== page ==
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Cha-Sun Rutherford, also known as Mun Cha-Sun (문 차선), Age 83, passed away peacefully in her sleep from natural causes on June 17, 2021.
Cha-Sun was born August 31, 1937, in Wŏnsan (元山津), Kangwŏn Province, along the eastern side of the Korean Peninsula. She was born during the waning years of the occupation of Korea by the Empire of Japan, and was the youngest of 8 children. In Korea, it’s customary for children to inherit the name of their father and retain this name even in marriage. It’s also customary to list the last name first, then the first-name (which is always in two-parts). Her father, Mun Chong-Ho (문종호), and her mother Kim Kae-Sun (김 캐선), both lived through the Japanese occupation from 1910 - 1945.
After the end of the Japanese occupation in 1945, Korea was plunged into a civil war that divided the nation into the Democratic People's Republic of Korea (North Korea), and the Republic of Korea (South Korea). When she was 11 years old, Cha-Sun’s family fled North Korea on foot during one of the coldest winters recorded in Korean history. The family fled to Seoul, South Korea, and settled there peacefully until the invasion of South Korea by North Korean forces on June 25, 1950. During the invasion of Seoul on June 28th, Cha-Sun’s mother Kae-Sun was taken by North Korean soldiers. Her mother was never seen again.
Amidst tragedy, Cha-Sun still excelled in school, winning awards for her calligraphy, accolades for her skills at volleyball, and the love of many friends she’d meet through the years. In the aftermath of the Korean Civil War, Cha-Sun settled into work at Camp Humphrey as a waitress. U.S. Army Infantry Commander Colonel Frederick W. Best said in his letter of recommendation for her that, “(Cha-Sun’s) warm, outgoing personality … has been the subject of favorable comment by numerous visitors.” Colonel Best noted that she contributed to the promotion and enhancement of good relations between Koreans and Americans in South Korea.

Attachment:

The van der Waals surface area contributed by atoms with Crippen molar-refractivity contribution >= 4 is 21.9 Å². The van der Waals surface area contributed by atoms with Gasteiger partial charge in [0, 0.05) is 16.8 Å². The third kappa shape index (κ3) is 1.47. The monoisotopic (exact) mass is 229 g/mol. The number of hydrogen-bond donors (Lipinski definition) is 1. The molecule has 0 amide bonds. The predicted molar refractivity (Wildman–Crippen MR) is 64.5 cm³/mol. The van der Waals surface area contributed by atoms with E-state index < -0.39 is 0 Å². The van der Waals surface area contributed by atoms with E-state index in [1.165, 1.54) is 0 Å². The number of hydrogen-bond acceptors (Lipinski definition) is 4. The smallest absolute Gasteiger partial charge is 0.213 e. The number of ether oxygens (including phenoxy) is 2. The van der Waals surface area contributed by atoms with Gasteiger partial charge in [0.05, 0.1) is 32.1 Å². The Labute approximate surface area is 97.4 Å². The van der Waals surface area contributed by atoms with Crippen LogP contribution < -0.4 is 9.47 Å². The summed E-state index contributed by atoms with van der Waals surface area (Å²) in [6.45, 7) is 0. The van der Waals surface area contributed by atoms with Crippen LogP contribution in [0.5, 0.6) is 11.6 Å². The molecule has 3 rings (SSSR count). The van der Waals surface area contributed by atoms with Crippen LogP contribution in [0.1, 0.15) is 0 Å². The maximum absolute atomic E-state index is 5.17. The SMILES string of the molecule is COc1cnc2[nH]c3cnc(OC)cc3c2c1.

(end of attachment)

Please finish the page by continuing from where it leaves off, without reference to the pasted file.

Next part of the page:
Mun Cha-Sun married Donald J. Rutherford on May 9th, 1973 and moved to Carson City, California with him, becoming the mother to 3 step-children and 1 son. The family lived in California and Georgia before settling in Long Beach, Washington. Cha-Sun helped manage Double R. Amusements for most of her life on the Long Beach Peninsula. She was also heavily involved in her church and the broader community.
Cha-Sun loved flowers, gardening, cooking, knitting, sewing, travelling and fashion. She was an avid reader, and was fluent in reading and writing in Korean (Hangul) and English, in addition to speaking some Japanese. Cha-Sun is survived by her husband Donald, her second-eldest sister Mun Pong-Sun (문 퐁선), four step-children, Lee, Annette, Mark and Randal, two children, Fred Chong (종호) and his sister Chong-Hua (청화), 7 grandchildren, and 2 great-grandchildren. She is also survived by the numerous friends around the world she made in her life who, like her family, loved her smile.
Cha-Sun requested no funeral or services.
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